Fundraiser ben­e­fits Earth Mis­sion Asia

The lo­cal non­profit pro­vides med­i­cal train­ing in Myan­mar.

Siloam Springs Herald Leader - - FRONT PAGE - By Janelle Jessen Staff Writer jjessen@nwadg.com ■

Earth Mis­sion Asia, a Siloam Springs based non­profit, is mak­ing a big im­pact on Myan­mar, also known as Burma, through med­i­cal ed­u­ca­tion.

The non­profit is fo­cused on train­ing physi­cians’ as­sis­tants from the Karen (pro­nounced Kuh-ren) peo­ple group, who then re­turn to their home com­mu­ni­ties’ re­mote jun­gle ar­eas to pro­vide much needed health care. A fundraiser for the or­ga­ni­za­tion was held on Oct. 16 at Sim­mons Great Hall.

Earth Mis­sion Asia is also de­vel­op­ing an en­gi­neer­ing train­ing pro­gram in Burma and the larger Earth Mis­sion or­ga­ni­za­tion, es­tab­lished in 1982 by L.D. and Sue Ryan, is do­ing projects in other parts of the world. How­ever, the fundraiser fo­cused on the work be­ing done in med­i­cal ed­u­ca­tion in Myan­mar.

Dr. Mitch Ryan, Earth Mis­sion Asia pro­gram di­rec­tor, was the key­note speaker at the event and

his wife, Caryl Ryan, ad­min­is­tra­tion and fi­nance di­rec­tor, was a spe­cial guest. Dan Ryan, owner of Siloam Springs-based Ryan En­gi­neer­ing, is the CEO of Earth Mis­sion Asia.

Dr. Ryan said the Karen peo­ple live in a re­mote area im­pacted by a civil war that has been go­ing on for more than 60 years. A peace agree­ment was reached in 2016, en­abling Earth Mis­sion Asia to es­tab­lish a clinic and med­i­cal train­ing pro­gram.

The stu­dents who are re­cruited to par­tic­i­pate in the pro­gram gen­er­ally have about the equiv­a­lent of a 10th-grade ed­u­ca­tion, Dr. Ryan said. Stu­dents spend their first year of the train­ing pro­gram in Chaing Mai, Thai­land, con­cen­trat­ing on the fun­da­men­tals of ed­u­ca­tion, such as math, sci­ence and English.

“The rea­son we use English is that English gives you ac­cess to a lot of in­for­ma­tion,” he said. “On­line, there are all kinds of English re­sources for all kinds of med­i­cal lev­els. It also gives them the abil­ity to get con­sul­ta­tion with English-based speak­ers, even a lot of other coun­tries use English in their ba­sic train­ing pro­grams.”

The sec­ond and third year of the train­ing pro­gram is spent in Kyaukkyi, Myan­mar, where stu­dents study in a clin­i­cal set­ting. Dur­ing the fourth and fifth year of the pro­gram, they re­turn to the re­mote clinic to do an in­tern­ship fo­cused on jun­gle medicine.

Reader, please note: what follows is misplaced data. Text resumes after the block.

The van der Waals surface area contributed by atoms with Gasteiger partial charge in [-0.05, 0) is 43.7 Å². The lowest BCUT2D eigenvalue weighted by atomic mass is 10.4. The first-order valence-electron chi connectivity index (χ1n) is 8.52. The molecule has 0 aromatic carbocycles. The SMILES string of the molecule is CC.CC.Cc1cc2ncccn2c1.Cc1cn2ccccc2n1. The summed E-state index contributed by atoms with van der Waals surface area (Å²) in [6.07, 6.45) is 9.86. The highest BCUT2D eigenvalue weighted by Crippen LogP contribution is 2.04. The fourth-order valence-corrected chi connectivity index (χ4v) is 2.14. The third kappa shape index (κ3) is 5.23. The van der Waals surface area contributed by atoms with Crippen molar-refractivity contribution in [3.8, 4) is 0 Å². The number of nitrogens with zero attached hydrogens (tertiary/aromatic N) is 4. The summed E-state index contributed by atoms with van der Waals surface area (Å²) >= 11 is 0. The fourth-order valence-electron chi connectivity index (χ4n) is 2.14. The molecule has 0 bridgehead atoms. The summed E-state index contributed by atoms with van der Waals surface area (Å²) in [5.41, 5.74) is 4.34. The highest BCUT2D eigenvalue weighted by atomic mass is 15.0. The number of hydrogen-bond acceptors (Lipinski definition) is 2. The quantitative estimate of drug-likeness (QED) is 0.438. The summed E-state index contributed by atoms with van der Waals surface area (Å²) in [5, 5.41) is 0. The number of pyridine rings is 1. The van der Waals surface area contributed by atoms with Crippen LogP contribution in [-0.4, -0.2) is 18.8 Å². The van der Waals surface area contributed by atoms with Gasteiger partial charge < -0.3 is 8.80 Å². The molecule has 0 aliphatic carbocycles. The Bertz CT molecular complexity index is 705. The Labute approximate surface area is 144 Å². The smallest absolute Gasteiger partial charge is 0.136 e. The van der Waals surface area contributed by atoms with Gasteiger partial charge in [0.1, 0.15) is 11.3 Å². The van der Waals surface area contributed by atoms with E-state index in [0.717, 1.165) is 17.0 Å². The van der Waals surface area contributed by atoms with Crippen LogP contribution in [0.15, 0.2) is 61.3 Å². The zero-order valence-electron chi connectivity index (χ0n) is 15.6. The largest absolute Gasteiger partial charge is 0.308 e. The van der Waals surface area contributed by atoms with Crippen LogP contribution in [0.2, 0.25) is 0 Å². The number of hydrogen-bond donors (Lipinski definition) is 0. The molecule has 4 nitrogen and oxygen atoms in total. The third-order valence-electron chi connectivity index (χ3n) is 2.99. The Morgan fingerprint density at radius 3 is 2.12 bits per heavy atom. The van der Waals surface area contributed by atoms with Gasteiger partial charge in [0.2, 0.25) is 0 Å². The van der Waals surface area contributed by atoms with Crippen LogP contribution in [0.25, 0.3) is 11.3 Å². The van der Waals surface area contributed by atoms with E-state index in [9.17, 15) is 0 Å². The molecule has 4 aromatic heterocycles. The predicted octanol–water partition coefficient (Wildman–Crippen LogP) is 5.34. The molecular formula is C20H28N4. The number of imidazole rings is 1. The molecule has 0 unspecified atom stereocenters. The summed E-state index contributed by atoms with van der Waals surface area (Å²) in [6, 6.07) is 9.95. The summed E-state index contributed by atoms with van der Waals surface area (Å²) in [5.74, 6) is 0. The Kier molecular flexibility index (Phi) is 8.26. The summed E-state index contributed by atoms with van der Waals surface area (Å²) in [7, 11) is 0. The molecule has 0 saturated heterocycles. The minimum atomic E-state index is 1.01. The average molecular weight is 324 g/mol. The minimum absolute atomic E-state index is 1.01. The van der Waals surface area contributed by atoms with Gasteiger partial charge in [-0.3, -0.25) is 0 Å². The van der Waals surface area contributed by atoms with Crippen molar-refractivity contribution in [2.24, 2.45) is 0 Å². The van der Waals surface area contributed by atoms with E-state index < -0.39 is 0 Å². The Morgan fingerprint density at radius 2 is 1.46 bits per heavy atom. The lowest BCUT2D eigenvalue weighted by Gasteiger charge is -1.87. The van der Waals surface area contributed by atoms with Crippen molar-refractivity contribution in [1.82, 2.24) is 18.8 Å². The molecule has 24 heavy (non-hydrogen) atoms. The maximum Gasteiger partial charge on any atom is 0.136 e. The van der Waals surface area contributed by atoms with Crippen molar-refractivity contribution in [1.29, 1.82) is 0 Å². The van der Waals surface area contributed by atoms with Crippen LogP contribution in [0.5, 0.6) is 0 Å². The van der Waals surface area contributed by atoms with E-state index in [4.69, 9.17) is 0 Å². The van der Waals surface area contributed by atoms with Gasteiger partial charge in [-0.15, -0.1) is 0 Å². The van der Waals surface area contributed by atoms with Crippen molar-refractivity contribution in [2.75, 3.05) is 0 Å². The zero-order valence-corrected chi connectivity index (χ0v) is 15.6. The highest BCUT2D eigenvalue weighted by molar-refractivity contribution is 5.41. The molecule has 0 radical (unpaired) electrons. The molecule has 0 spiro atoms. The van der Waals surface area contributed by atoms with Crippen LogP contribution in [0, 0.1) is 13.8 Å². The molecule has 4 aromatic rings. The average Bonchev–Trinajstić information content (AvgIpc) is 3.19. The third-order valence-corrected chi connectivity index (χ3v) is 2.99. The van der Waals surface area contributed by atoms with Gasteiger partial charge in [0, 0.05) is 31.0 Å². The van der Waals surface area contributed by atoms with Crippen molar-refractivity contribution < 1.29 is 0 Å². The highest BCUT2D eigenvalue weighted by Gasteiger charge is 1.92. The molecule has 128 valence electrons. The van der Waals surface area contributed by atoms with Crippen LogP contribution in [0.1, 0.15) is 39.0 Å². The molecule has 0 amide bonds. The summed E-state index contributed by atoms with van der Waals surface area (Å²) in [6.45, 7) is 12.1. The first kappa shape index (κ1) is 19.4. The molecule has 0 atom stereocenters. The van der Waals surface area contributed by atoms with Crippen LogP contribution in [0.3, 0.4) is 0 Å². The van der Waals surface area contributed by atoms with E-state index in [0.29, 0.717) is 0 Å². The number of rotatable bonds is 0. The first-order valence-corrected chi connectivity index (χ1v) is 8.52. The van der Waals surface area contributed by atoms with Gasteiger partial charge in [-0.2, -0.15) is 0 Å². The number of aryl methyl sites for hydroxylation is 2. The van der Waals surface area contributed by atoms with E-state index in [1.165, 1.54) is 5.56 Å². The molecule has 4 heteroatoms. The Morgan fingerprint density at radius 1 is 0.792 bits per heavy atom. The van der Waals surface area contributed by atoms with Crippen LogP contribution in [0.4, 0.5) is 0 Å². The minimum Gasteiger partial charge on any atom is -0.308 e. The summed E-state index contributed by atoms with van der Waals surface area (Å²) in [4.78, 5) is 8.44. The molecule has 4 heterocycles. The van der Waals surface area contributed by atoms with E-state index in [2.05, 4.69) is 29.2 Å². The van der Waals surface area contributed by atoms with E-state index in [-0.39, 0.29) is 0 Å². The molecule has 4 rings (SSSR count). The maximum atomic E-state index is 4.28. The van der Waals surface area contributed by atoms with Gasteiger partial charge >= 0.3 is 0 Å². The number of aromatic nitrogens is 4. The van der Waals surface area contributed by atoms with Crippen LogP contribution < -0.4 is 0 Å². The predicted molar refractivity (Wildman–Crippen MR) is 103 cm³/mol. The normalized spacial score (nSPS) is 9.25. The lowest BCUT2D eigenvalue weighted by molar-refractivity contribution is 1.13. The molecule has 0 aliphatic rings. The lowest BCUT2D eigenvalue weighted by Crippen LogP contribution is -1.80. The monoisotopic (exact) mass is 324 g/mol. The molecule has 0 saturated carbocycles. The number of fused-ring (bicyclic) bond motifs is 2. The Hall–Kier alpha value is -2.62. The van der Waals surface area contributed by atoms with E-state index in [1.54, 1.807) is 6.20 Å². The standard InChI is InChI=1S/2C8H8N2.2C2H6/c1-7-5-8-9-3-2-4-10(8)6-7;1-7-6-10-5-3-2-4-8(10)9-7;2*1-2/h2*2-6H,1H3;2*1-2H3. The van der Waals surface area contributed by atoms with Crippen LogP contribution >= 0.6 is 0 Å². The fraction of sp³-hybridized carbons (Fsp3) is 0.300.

Prac­tic­ing medicine in the jun­gle of­fers unique chal­lenges, Dr. Ryan said. Stu­dents need to be able to think crit­i­cally to solve prob­lems with lim­ited equip­ment and re­sources. They also fre­quently work on their own, and have to com­bine the di­ag­nos­tic skills of a physi­cian with nurs­ing and lab tech skills.

“Where we (in the U.S.) would spe­cial­ize into dif­fer­ent ar­eas, these guys have to know all of it,” Dr. Ryan said.

Stu­dents are trained to di­ag­nose and treat com­mon prob­lems and con­nect pa­tients with more com­plex cases to out­side re­sources. Com­mon causes of death for children in the area are eas­ily treated con­di­tions such as pneumonia and di­ar­rhea, Dr. Ryan said. Other in­fec­tious dis­eases, such as ty­phus, ty­phoid, lep­tospiro­sis, dengue and malaria are very dif­fer­ent from the com­mon dis­eases doc­tors in the U.S. treat.

Cur­rently, the pro­gram has about 10 stu­dents en­rolled in each year of the five year pro­gram, Dr. Ryan said. The en­tire pro­gram is de­signed to en­cour­age stu­dents to go back to their home com­mu­ni­ties and prac­tice medicine.

“Tra­di­tion­ally, all over the world, there have been prob­lems get­ting health care into re­mote ar­eas, even here in the U.S. that’s been true. … Kind of the ac­cepted univer­sal truth is that if you get peo­ple from those ar­eas they are more likely to go back, and if you train peo­ple in ru­ral ar­eas … they are more likely to stay there,” Dr. Ryan said.

One of the fu­ture goals of the pro­gram is to de­velop a cur­ricu­lum spe­cific to the area of need and pack­age it to of­fer it to other non­prof­its serv­ing other peo­ple groups. There are more than 100 dif­fer­ent eth­nic groups in Myan­mar alone that could use a sim­i­lar pro­gram, he said.

Dr. Ryan said that he doesn’t want to give the im­pres­sion that aid is go­ing one way. While Earth Mis­sion Asia of­fers the Karen peo­ple tech­ni­cal skills in medicine and en­gi­neer­ing, they of­fer in­sight on how to live in a com­mu­nity, bridge ar­eas of con­flict and live coura­geously, he said.

“I see my job as hav­ing one foot in both cul­tures, one here and one there,” he said. “I bring medicine and tech­nol­ogy that way but I want to bring some of these more ways of liv­ing that we need this way, it’s a two-way street. We both can use the good that each other has.”

More in­for­ma­tion about Earth Mis­sion and its projects around the world is avail­able at www.earth­mis­sion.org. More in­for­ma­tion about Earth Mis­sion Asia is avail­able at www.earth-mis­sion.org/earth­mis­sion­a­sia/.

Photo sub­mit­ted

Dr. Sha Kler Law, med­i­cal di­rec­tor and one of four physi­cians on staff for the train­ing pro­gram, taught stu­dents while see­ing a pa­tient.

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